Madison Police Department, Wisconsin

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Madison Police Department salaries are public records under the Wisconsin Open Records Law.


As of January 2012, the starting salary for a beginning police officer was $43,614, with a raise after six months to $48,496.[1]

Salary databases are maintained online by Information from 2010 shows a total of 23 employees earning over $100,000 per year. The ten highest paid police department employees were:[2]

Name Position 2010 total pay
Noble L. Wray Police Chief $139,890.74
John T. Davenport Assistant Police Chief $131,418.76
Randall J. Gaber Assistant Police Chief $131,400.39
Carl F. Gloede Police Captain $120,174.24
Richard A. Bach Police Captain $120,004.82
Susan F. Williams Police Captain $118,952.86
Thomas M. Snyder Police Captain $116,767.66
Cameron S. McLay Police Captain $116,427.51
Mary A. Schauf Police Captain $115,345.51
Joseph A. Balles Police Captain $114,028.38

The 2011 adopted budget contained expenditures equivalent to 576.75 full-time employees. In total, it allocated $34,782,089 to employee salaries. It also included $2,221,033 in overtime pay.[3]


The 2011 adopted budget allocated $18,372,627 in fringe benefits.[3]

Police department employees are eligible for health insurance coverage through five options, some of which come at no cost to the employee. Employees have a 37.5 hour work week. They receive wage, life and disability insurance. Employee pensions are covered through the Wisconsin Retirement System, with contributions made by both the employer and employee. An educational incentive pay plan is available after 42 months of service.[1]

Salary records project

In 2011, Sunshine Review chose 152 local governments as the focus of research on public employee salaries. The editors of Sunshine Review selected eight states with relevant political contexts (listed alphabetically):

1. California
2. Florida
3. Illinois
4. Michigan
5. New Jersey
6. Pennsylvania
7. Texas
8. Wisconsin

Within these states, the editors of Sunshine Review focused on the most populous cities, counties and school districts, as well as the emergency services entities within these governments. The purpose of this selection method was to develop articles on governments affecting the most citizens.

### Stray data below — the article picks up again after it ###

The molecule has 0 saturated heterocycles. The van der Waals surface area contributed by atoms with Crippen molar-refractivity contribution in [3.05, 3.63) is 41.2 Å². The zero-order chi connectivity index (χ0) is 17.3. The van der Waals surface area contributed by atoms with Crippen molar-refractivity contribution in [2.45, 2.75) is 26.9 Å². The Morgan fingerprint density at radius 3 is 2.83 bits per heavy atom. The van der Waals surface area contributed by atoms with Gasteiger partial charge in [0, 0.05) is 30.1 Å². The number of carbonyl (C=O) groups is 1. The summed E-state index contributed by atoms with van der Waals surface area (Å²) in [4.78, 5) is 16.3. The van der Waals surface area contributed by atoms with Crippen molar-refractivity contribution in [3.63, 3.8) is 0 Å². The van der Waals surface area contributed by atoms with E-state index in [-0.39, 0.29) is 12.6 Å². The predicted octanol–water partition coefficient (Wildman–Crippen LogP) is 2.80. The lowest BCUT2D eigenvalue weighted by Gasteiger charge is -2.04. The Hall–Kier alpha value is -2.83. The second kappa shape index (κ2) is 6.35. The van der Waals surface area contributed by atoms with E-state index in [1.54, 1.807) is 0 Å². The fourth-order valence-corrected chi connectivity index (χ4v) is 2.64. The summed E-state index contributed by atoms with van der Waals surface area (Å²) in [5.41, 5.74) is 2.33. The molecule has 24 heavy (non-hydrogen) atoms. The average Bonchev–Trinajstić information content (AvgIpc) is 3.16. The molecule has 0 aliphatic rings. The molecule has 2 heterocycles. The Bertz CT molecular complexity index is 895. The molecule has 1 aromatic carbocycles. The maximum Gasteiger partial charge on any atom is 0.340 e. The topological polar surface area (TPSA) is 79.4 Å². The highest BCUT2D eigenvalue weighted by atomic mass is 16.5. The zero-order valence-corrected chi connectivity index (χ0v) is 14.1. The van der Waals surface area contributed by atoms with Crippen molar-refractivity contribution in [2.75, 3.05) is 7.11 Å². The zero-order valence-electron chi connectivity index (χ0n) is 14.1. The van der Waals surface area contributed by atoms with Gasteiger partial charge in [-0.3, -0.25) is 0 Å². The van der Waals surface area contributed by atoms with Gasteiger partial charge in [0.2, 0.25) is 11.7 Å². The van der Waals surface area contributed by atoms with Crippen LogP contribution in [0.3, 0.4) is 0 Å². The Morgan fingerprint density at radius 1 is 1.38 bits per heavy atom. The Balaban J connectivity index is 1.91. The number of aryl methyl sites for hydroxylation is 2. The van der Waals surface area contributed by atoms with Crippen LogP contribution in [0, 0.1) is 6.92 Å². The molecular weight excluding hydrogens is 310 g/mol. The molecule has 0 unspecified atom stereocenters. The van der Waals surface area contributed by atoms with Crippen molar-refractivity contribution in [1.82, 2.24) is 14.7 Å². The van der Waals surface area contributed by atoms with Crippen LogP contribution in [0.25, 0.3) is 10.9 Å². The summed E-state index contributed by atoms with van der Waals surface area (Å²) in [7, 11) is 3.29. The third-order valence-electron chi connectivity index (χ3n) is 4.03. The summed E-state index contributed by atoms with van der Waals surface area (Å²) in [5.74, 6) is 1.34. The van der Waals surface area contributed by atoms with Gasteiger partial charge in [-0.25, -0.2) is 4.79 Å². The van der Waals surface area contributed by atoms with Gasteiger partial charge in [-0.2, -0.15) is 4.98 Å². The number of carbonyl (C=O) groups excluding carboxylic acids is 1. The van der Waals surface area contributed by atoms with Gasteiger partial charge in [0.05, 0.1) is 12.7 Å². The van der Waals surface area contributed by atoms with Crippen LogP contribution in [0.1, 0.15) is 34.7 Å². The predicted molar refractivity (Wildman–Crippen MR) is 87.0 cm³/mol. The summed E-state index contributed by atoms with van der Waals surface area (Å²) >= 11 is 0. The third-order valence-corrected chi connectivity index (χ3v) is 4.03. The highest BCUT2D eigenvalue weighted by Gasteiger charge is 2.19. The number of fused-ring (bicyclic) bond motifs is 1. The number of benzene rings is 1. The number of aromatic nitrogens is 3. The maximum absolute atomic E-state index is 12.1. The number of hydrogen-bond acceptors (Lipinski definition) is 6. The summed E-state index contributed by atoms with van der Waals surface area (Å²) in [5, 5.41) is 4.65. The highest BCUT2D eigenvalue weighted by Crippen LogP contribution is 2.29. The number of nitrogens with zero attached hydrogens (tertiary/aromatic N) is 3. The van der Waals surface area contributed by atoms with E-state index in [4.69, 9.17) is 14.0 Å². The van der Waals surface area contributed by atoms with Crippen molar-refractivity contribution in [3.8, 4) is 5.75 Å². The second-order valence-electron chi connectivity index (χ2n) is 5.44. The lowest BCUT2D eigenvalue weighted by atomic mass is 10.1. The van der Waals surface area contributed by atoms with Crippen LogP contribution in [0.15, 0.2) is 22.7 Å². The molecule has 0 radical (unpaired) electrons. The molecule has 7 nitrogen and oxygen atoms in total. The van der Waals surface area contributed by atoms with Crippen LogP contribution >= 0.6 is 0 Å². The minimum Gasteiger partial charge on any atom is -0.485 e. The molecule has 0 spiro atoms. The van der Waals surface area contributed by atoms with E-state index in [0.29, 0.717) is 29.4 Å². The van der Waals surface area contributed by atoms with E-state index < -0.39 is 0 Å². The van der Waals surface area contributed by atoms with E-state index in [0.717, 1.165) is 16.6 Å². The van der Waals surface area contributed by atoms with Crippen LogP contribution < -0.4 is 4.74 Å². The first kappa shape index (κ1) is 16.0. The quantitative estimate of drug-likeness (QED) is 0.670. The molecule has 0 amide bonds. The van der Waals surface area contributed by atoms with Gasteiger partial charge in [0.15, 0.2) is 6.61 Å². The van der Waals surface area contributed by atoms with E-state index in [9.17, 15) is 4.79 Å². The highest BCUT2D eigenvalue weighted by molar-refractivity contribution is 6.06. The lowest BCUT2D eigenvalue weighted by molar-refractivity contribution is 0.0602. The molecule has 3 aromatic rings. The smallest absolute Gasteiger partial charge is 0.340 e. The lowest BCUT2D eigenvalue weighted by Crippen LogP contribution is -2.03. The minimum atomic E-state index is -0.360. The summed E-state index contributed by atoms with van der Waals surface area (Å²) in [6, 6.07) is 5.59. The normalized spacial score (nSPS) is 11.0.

The salary information garnered from these states were a combination of existing online resources and state Freedom of Information Act requests sent out to the governments.

Importance of public employee pay disclosure

In July 2010, The Los Angeles Times uncovered that officials in Bell, California were making remarkably high salaries.[4] Chief Administrative Officer Robert Rizzo was earning a yearly $787,637. It was later uncovered that Rizzo's total compensation after taking benefits into account topped $1.5 million a year.[5]

For comparison:[4]

  • Manhattan Beach, with about 7,000 fewer people than Bell, paid its most recent city manager $257,484 a year.
  • Long Beach, with a population close to 500,000, paid its city manager $235,000 annually.
  • Los Angeles County paid its chief executive, William T. Fujioka, $338,458.

Corruption solution

After this report was released, governments began to proactively disclose salary information of their employees. Before the end of the summer of 2010, more than a dozen cities in Orange County, for example, posted salary information on the front pages of their websites.[6]

The cost of transparency websites maintaining such information ranges from the tens of thousands to the hundreds of thousands. These websites also save money, and this often is not taken into account when measuring costs.

Citizens upset about the breach of trust and armed with information formed a group called the Bell Association to Stop the Abuse, which pushed for an independent audit of city salaries and contracts.[7]

Citizens, empowered with information, are key to keeping government free from corruption and efficient. A study published by the Pew Charitable Trusts and the Economy League of Greater Philadelphia revealed that the city of Philadelphia has a problem with the efficiency and costs of public employee pensions.[8] The amount that Philadelphia pays to pension recipients limits the city’s ability to use its budget effectively.

The report revealed that there were more individuals receiving pension benefits—33,907 claimants in 2006—than workers in the city—28,701.[8] The authors of the study recommend three steps towards addressing the problem of high costs in pensions.[8] First, improve data collection so that decision-making in terms of pension policies is more informed. Second, promote transparency for better accountability to citizens. Third, reduce costs and use the savings for developing Philadelphia.

Resistance to public employee salary data as public records

The idea of making public employee salaries is relatively new. In 2008, several local government employee associations and unions protested the posting of state employee salaries by newspaper The Sacramento Bee.[9][10] At the time, it was seen as a safety risk and invasion of privacy.

Sunshine Review aims in posting salary information

Publicly posted salaries often leave out important information. Salary schedules can be published as ranges, not as specific take-home compensation, and high-level, highly-paid positions are often not disclosed proactively.[6][5] Additionally, salaries leave out compensation received through health and retirement benefits, as well as benefits such as commuter allowances and cell phone reimbursements. This project aimed to close the gap and provide a more accurate picture of public employee salaries for the sake of public education and transparency.

External links